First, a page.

I love all the gods and beasties of the Lovecraft Mythos, but my favorite idea from Lovecraft is his cosmic pessimism. That feeling of terrified awe at being a small and insignificant thing in a vast, hostile, and mostly incomprehensible universe. I think that a lot of people can relate to that feeling, and I hope that modern writers can keep on building in the world he created while acknowledging and rejecting his racism.
I think that Chambers' main influence on me is the idea of dangerous art. Not just art that's haunted, not just art that makes you go mad when you see it, but art that transforms you into a different person.
What does horror mean or include as a genre to you?
I once heard horror defined as "the only genre defined by an emotion" and that has stuck with me. I say that the horror genre can encompass any art that's intended to inspire dread. I don't see the point of trying to draw borders more precise than that.
That said, my favorite parts of the horror genre tend to focus on the supernatural, the monstrous, and the cosmic. And I love Addams Family-style horror aesthetics. I've never been much into serial killers or slashers - just not my cup of tea.
Your stories could be described as body horrors. Why is this a subcategory that you are drawn to?
I wonder that myself. I think I just have a lot of body-related anxieties - about sex, about kids and procreation, about the inevitable decay of my body and maybe my mind along with it - and when I'm anxious about something I tend to write monstrous, exaggerated versions of it.
What do you think or feel when you look back on your past writings?
Usually it's a mix of mild annoyance and quiet, pleasant surprise. "Darn, that's clunky, I should have phrased that dialogue better." "Oh hey, that's pretty good. Nice job, Past Max."
Have you had moments of questioning your vocation as a writer?
Sometimes I feel like nobody's reading my work and there's no point to any of it, but what else would I do with myself? Doomed and pointless adventures are the business I'm in.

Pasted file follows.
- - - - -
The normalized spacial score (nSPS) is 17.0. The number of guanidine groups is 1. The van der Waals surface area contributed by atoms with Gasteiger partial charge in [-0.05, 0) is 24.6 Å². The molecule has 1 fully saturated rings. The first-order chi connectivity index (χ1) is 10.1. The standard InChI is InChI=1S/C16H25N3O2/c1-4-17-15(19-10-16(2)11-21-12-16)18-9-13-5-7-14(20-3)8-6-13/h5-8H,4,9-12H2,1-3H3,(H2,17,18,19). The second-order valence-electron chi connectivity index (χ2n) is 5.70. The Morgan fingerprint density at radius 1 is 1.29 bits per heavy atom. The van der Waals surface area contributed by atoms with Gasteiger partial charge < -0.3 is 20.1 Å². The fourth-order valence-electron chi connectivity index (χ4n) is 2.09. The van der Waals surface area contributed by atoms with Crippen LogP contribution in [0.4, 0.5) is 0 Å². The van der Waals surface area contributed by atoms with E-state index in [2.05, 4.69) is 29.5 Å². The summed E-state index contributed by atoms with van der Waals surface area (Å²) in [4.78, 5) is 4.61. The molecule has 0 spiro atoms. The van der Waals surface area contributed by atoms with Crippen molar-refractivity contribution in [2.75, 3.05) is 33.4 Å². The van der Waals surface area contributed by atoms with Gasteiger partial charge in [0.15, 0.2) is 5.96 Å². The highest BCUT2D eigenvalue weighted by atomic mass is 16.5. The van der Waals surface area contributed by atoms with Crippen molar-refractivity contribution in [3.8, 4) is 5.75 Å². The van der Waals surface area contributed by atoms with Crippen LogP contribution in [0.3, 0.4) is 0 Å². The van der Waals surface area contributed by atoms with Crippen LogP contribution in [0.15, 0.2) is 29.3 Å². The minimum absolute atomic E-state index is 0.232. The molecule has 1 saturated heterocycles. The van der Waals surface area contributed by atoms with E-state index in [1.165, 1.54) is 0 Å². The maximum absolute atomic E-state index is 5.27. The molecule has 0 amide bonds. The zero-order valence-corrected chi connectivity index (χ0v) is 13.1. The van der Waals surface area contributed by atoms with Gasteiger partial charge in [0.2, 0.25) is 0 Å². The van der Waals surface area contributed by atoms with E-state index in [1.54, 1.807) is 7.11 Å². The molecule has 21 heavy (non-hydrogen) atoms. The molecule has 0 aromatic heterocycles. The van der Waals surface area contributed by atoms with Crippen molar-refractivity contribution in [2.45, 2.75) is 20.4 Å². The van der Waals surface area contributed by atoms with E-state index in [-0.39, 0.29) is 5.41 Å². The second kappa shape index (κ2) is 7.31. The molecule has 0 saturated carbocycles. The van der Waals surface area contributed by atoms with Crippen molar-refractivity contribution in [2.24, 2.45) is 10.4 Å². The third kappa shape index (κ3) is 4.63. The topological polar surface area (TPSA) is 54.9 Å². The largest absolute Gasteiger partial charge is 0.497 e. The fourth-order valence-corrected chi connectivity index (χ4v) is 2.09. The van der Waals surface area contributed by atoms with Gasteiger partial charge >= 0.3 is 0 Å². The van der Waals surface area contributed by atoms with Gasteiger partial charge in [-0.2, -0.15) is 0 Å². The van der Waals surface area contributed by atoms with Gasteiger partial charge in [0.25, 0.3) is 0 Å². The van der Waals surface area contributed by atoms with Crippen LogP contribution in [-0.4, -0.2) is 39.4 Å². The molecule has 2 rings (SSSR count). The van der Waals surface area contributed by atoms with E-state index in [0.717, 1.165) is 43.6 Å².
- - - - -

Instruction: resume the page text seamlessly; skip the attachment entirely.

Can you please describe your writing space?
Not really, because it's rather haphazard. Sometimes I'll write on my couch with my hounds heaped on me, sometimes I wall myself up in my bedroom, and during the Before Times I liked to go to coffee shops. I even had some periods where I was being fairly productive on the trolley to and from work. I feel like I'd write more and better with a more settled routine, but alas, there's all sorts of good habits I never learned. I finally put together a nice home office, so maybe that will get some use going forward.
Drug use and madness are prevalent in your stories. Can you talk about why these elements appeal to you as a writer?
I think that comes from me reading a lot of Grant Morrison, Philip K. Dick, Hunter S. Thompson, and Robert Anton Wilson. I like writing stories about quests for wisdom gone wrong, which intersects nicely with stories about drugs and madness.
Should writing be used to influence political, religious, social, environmental views, etc.? Do your own views show up in your writing?
If writing doesn't influence people I don't see the point of it. The stories in A Season of Loathsome Miracles aren't especially political, but they were mostly written in quieter days. My current project is a dystopian novel about high-tech corporate necromancers and the repressive government that loves them, so yes, I do use fiction to vent about politics.
Who is your favorite character that you’ve written?
My favorite in terms of "most fun to write" would be the Witch in Burn the Witch. I loved writing in her voice and playing around with her skill set. She's great company. My favorite in terms of "best written" is Henry Tobb from Patent for an Artificial Uterus. He's an absolute monster, but there's a wounded pride and loneliness about him that I'm very pleased with.
Is there a story, book, or character that you wish you hadn’t written, or had written differently?
(Spoiler alert) Looking back on Euphonia, I wish I'd written a happy ending for that couple, where they commit a brutal murder together and as a result they get to live in peace and harmony for the rest of their lives. I think that's actually queasier, more disturbing, and more interesting than the ending that I wrote.